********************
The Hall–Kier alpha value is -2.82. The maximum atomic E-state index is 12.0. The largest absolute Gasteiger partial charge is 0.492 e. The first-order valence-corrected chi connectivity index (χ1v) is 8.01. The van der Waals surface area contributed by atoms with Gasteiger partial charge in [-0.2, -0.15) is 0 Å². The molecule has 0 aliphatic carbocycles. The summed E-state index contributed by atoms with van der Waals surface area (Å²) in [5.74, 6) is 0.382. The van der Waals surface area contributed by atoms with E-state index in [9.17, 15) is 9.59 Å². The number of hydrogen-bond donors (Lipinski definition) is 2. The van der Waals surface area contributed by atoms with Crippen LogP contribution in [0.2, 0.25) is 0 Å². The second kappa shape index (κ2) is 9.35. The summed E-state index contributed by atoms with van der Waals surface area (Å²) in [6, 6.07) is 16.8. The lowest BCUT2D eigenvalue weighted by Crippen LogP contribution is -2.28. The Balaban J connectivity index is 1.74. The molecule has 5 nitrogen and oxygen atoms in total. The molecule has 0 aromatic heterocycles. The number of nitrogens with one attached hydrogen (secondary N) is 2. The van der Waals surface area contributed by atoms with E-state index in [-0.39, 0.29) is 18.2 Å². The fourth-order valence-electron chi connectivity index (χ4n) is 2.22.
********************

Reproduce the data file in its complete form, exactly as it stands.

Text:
The Hall–Kier alpha value is -2.82. The maximum atomic E-state index is 12.0. The largest absolute Gasteiger partial charge is 0.492 e. The first-order valence-corrected chi connectivity index (χ1v) is 8.01. The van der Waals surface area contributed by atoms with Gasteiger partial charge in [-0.2, -0.15) is 0 Å². The molecule has 0 aliphatic carbocycles. The summed E-state index contributed by atoms with van der Waals surface area (Å²) in [5.74, 6) is 0.382. The van der Waals surface area contributed by atoms with E-state index in [9.17, 15) is 9.59 Å². The number of hydrogen-bond donors (Lipinski definition) is 2. The van der Waals surface area contributed by atoms with Crippen LogP contribution in [0.2, 0.25) is 0 Å². The second kappa shape index (κ2) is 9.35. The summed E-state index contributed by atoms with van der Waals surface area (Å²) in [6, 6.07) is 16.8. The lowest BCUT2D eigenvalue weighted by Crippen LogP contribution is -2.28. The Balaban J connectivity index is 1.74. The molecule has 5 nitrogen and oxygen atoms in total. The molecule has 0 aromatic heterocycles. The number of nitrogens with one attached hydrogen (secondary N) is 2. The van der Waals surface area contributed by atoms with E-state index in [-0.39, 0.29) is 18.2 Å². The fourth-order valence-electron chi connectivity index (χ4n) is 2.22.